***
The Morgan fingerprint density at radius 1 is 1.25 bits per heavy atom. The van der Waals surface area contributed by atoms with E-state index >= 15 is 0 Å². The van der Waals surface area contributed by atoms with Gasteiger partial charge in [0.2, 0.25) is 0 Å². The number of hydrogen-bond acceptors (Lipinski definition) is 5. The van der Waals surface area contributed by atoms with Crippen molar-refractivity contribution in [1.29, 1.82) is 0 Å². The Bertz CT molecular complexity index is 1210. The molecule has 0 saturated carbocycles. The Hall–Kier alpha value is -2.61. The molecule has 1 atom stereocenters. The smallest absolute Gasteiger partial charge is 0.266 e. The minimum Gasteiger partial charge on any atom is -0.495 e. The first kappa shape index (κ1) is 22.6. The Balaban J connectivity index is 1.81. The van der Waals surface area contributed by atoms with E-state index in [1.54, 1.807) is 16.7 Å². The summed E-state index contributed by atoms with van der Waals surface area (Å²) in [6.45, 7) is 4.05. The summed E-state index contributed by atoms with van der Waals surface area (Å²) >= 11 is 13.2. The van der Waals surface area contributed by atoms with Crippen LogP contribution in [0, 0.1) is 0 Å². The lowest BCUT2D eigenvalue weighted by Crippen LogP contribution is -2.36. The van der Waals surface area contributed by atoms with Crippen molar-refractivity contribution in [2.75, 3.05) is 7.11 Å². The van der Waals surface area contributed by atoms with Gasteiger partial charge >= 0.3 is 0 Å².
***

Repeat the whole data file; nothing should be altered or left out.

The Morgan fingerprint density at radius 1 is 1.25 bits per heavy atom. The van der Waals surface area contributed by atoms with E-state index >= 15 is 0 Å². The van der Waals surface area contributed by atoms with Gasteiger partial charge in [0.2, 0.25) is 0 Å². The number of hydrogen-bond acceptors (Lipinski definition) is 5. The van der Waals surface area contributed by atoms with Crippen molar-refractivity contribution in [1.29, 1.82) is 0 Å². The Bertz CT molecular complexity index is 1210. The molecule has 0 saturated carbocycles. The Hall–Kier alpha value is -2.61. The molecule has 1 atom stereocenters. The smallest absolute Gasteiger partial charge is 0.266 e. The minimum Gasteiger partial charge on any atom is -0.495 e. The first kappa shape index (κ1) is 22.6. The Balaban J connectivity index is 1.81. The van der Waals surface area contributed by atoms with E-state index in [1.54, 1.807) is 16.7 Å². The summed E-state index contributed by atoms with van der Waals surface area (Å²) in [6.45, 7) is 4.05. The summed E-state index contributed by atoms with van der Waals surface area (Å²) >= 11 is 13.2. The van der Waals surface area contributed by atoms with Crippen LogP contribution in [0, 0.1) is 0 Å². The lowest BCUT2D eigenvalue weighted by Crippen LogP contribution is -2.36. The van der Waals surface area contributed by atoms with Crippen molar-refractivity contribution in [2.75, 3.05) is 7.11 Å². The van der Waals surface area contributed by atoms with Gasteiger partial charge >= 0.3 is 0 Å².